At one time or another, all of us have had visions of what our perfect off-road truck would be. For some, it would have the traction to move Mount Everest; for others, it would have enough ground clearance to drive over a subcompact car without a problem. Yet for the majority of us, these are just dreams that will never come to fruition. So when we see a built-from-the-ground-up Jeep CJ-5 such as the one that Tom Kamrath of Rice Lake, Wisconsin, built, we get a little excited. But then again, who wouldn't? Especially after seeing this powerhouse up close and personal.
The foundation that Tom started with was a CJ-5 with a narrowed Dana 44 frontend, a narrowed Dana 60 rearend, a Dana 20 transfer case, and 42-inch Super Swampers. Sounds good, right? Let's just say that everything was fine with the old CJ-5 until Tom discovered 44-inch irrigation tires. It was at this point that Tom's dreams would turn into a reality. In order to keep the CJ-5's suspension in place, the running gear would have to be a minimum of 1 ton in strength, and the lift would be at least 4 inches. After a quick consultation about the setup with his friend Brad Reinagle, they were ready to start building.
First on the list of many things to do was replacing the old axles: a new, narrowed 1-ton Dana 60 up front with a Power Lock and 5.13 gears; and a narrowed 1-ton Eaton in the rear with a Detroit Locker and 5.13 gears. Joining the two axles to the 1-1/4-ton military Spicer 200 transfer case are shortened 2-1/2-ton military driveshafts, which were custom-fabricated by Tom's friend, Dave Beffa. The 4-inch lift Trailmaster leaf springs that are mounted over the axles are attached to the boxed and lengthened frame by custom-made shackles. To give the ride some comfort level, dual shocks reside at each corner, as do the massive 44-inch-diameter irrigation tires, which are mounted on custom-made 16x16 wheels.
With components of this size and strength, Tom knew that the steering system of the CJ-5 would have to be revamped. Using the steering column from a Firebird, Tom attached a quick-ratio steering box from a Camaro with Borgeson joints and custom chrome-moly linkages with Heim joints. The fabricated billet steering arm completes the steering system and allows the CJ-5 to be maneuvered quite easily with the massive tires. Stopping such a monster is not an easy task, which is the reason Tom installed the General Motors power-assist four-wheel disc brakes with micro-lock and an adjustable proportioning valve.
The engine and the transmission that Tom swapped into the CJ are equally impressive. The 388ci Chevy stroker motor produces more than an ample amount of torque and horsepower to turn the gargantuan tires. For more performance, Tom added an Edelbrock Performer intake, a Predator carburetor, modified heads, and a complete Flowmaster exhaust system. The transmission is a modified Turbo 400, which had the tailshaft shortened, and has a custom-fabricated transfer case adapter. To keep the overheating issue to a minimum, a modified Howe aluminum radiator with an adjustable electric thermostat was mounted in the front of the Jeep, while a modified Jeep Cherokee radiator was mounted in the rear 6 inches of the Jeep's body for added cooling. To combat those frozen Wisconsin mornings, Tom fabricated a handmade grille and special fans, which reverse to help keep the frozen air from seizing everything up.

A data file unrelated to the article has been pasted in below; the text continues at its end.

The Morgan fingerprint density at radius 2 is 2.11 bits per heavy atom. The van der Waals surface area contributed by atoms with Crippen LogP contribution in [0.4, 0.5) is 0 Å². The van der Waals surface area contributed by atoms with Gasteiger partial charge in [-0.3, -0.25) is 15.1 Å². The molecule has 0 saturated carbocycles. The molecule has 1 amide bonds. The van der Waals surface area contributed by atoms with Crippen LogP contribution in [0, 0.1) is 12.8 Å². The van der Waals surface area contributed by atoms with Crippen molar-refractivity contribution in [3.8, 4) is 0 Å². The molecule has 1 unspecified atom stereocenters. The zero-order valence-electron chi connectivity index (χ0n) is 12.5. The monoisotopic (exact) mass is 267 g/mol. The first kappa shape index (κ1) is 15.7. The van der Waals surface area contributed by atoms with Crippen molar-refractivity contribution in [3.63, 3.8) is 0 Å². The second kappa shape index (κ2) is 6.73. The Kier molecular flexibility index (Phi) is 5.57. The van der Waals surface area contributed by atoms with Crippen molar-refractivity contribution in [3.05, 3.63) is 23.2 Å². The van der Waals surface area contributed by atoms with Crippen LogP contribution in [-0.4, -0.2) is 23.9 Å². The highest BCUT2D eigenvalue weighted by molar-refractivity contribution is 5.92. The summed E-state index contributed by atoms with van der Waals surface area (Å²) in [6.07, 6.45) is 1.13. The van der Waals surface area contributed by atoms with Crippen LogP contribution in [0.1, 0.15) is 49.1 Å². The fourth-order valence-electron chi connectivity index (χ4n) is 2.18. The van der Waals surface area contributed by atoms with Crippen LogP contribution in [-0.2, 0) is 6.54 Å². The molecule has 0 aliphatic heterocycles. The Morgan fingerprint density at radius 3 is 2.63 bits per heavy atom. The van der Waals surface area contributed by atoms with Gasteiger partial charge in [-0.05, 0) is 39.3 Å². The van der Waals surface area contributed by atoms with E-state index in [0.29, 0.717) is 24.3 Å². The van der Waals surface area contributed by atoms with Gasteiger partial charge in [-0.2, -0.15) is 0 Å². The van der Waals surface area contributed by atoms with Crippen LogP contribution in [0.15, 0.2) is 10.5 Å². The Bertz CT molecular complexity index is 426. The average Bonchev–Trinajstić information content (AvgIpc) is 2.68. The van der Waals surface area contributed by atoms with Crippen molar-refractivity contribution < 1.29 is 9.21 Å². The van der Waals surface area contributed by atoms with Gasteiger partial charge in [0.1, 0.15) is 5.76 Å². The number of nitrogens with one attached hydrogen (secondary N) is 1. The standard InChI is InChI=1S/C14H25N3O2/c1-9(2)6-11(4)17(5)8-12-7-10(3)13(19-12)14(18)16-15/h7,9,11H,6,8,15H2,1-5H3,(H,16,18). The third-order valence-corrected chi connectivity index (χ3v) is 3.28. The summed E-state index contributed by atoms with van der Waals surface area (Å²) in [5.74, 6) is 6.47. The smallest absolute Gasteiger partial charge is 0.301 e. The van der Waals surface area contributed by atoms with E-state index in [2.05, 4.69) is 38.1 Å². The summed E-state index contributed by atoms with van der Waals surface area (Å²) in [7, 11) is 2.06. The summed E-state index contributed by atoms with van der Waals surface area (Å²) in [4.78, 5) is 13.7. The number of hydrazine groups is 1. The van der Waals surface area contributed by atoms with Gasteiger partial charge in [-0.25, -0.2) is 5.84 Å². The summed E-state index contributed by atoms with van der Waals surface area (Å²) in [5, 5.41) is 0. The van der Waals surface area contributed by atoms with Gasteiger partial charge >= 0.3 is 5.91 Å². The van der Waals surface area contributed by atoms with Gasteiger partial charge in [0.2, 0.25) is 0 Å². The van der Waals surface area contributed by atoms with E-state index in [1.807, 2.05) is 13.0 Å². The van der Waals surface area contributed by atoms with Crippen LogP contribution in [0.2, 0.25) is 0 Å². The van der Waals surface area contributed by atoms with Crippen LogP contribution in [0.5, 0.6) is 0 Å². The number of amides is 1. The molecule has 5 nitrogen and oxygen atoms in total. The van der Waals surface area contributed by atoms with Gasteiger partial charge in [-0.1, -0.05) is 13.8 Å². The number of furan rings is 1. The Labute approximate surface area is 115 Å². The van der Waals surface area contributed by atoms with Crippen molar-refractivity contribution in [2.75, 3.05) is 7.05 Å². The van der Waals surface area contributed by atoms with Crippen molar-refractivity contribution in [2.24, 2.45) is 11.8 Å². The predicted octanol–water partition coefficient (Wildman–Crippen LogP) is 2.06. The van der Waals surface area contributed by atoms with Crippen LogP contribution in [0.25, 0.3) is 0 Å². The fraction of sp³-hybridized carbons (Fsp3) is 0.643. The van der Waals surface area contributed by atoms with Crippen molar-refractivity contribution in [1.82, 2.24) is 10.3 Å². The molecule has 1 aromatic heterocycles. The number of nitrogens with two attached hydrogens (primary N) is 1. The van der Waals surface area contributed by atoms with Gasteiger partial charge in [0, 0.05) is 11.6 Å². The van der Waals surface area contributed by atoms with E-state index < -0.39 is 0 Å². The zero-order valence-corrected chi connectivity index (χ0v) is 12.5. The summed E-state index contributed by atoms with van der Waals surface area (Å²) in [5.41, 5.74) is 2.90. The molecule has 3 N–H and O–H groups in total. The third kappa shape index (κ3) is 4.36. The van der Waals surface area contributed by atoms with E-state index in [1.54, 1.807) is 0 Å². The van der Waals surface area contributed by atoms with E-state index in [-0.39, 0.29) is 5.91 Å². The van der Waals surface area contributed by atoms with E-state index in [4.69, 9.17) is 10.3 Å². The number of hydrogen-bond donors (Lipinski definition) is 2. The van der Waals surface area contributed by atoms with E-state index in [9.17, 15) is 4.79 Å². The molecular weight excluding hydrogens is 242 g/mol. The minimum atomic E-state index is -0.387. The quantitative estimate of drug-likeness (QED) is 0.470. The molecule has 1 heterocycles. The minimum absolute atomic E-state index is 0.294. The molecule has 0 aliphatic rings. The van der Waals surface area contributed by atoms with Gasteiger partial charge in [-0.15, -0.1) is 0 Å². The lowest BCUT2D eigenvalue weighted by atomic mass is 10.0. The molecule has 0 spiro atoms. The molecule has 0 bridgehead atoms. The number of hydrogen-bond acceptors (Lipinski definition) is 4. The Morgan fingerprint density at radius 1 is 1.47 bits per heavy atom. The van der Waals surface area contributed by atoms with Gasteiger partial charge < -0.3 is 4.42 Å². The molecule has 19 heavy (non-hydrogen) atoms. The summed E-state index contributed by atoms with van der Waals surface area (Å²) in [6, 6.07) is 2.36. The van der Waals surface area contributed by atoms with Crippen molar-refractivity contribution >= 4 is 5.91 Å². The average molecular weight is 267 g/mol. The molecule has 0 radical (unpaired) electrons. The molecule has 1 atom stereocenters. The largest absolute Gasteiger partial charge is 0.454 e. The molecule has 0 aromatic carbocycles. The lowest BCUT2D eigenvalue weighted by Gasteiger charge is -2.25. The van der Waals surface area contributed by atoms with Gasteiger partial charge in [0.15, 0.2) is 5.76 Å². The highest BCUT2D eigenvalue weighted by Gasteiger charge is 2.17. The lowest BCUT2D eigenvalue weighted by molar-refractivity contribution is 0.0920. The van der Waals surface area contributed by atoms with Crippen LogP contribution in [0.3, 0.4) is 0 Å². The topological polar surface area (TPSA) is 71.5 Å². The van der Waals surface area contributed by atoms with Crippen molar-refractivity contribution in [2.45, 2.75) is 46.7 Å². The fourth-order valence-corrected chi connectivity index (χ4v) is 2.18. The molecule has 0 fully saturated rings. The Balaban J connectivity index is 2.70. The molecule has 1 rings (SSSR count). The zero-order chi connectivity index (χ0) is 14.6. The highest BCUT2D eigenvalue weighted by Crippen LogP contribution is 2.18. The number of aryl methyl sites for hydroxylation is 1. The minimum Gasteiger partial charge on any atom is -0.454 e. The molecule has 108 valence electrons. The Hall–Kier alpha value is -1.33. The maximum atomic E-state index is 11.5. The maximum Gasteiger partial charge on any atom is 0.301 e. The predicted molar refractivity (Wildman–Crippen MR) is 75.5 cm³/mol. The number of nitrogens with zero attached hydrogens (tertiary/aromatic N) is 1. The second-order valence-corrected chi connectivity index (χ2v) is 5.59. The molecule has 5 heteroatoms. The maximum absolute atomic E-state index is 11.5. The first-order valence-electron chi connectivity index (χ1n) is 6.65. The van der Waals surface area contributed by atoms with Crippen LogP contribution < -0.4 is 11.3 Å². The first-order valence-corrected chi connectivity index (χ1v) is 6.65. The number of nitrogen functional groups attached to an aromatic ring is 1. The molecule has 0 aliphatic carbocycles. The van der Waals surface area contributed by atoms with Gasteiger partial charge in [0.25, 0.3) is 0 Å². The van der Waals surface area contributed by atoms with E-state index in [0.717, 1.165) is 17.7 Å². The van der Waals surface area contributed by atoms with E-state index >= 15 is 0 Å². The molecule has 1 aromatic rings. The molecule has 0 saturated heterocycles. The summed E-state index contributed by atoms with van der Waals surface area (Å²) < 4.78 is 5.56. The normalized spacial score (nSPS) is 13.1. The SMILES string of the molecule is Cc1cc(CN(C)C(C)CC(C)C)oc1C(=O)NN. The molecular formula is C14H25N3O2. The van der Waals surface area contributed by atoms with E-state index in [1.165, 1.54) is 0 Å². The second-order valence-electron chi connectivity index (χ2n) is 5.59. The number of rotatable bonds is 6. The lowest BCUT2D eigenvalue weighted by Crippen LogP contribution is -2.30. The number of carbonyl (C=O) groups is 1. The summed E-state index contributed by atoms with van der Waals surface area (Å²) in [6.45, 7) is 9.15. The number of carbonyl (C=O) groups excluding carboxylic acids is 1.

Having been in a rollover accident with a previous Jeep, Tom felt compelled to install a 14-point frame-mounted rollcage. In addition to the cage, Tom and his passengers are held in place by form-fitted racing seats and five-point safety harnesses. All wiring for the Jeep was done by Tom, as well as the custom-fabricated dashboard, which houses the switches for the Pro-Comp lights and the Unity spotlights.
Putting his past experiences as a body and fender man to use, Tom modified the fiberglass body and the tub of the CJ-5 by creating the custom 5-inch fender flares for additional coverage of the huge tires. In addition to the flares, Tom made a hood scoop and the custom-louvered rear grille for the radiator. To complement the bodywork, Tom painted the Jeep blue and added diamond-plate flooring and custom-made storage compartment bumpers, to which there is a 10,000-pound Ramsey winch with stainless steel roller fairleads attached at each end.
One look at Tom's creation and you instantly realize why the CJ-5 is referred to as Overkill. But then again, if you could create your perfect dream rig, wouldn't you go just a little overboard? So would we.
|Vehicle : ||2000 Jeep CJ-5 |
|Owner : ||Tom Kamrath |
|Engine : ||388ci Chevrolet stroker V-8 |
|Transmission : ||Modified turbo 400 |
|Axles/differentials : ||A narrowed Dana 60 with a Power Lock |
differential (front); a narrowed 1-ton Eaton
with a Detroit Locker (rear)
|Suspension : ||4-inch lift Trailmaster leaf springs, front and rear |
|Wheels : ||16x16 custom |
|Tires : ||44-inch-diameter tractor tires |
|Other : ||Custom aluminum 20-gallon fuel cell with |
baffles; custom-altered soft top; air cleaner under dashboard; Hi-Lift jack; removable
center console with a radio and a CD player; dual batteries;
120-amp alternator; Auto Meter gauges; emergency battery shut-off switch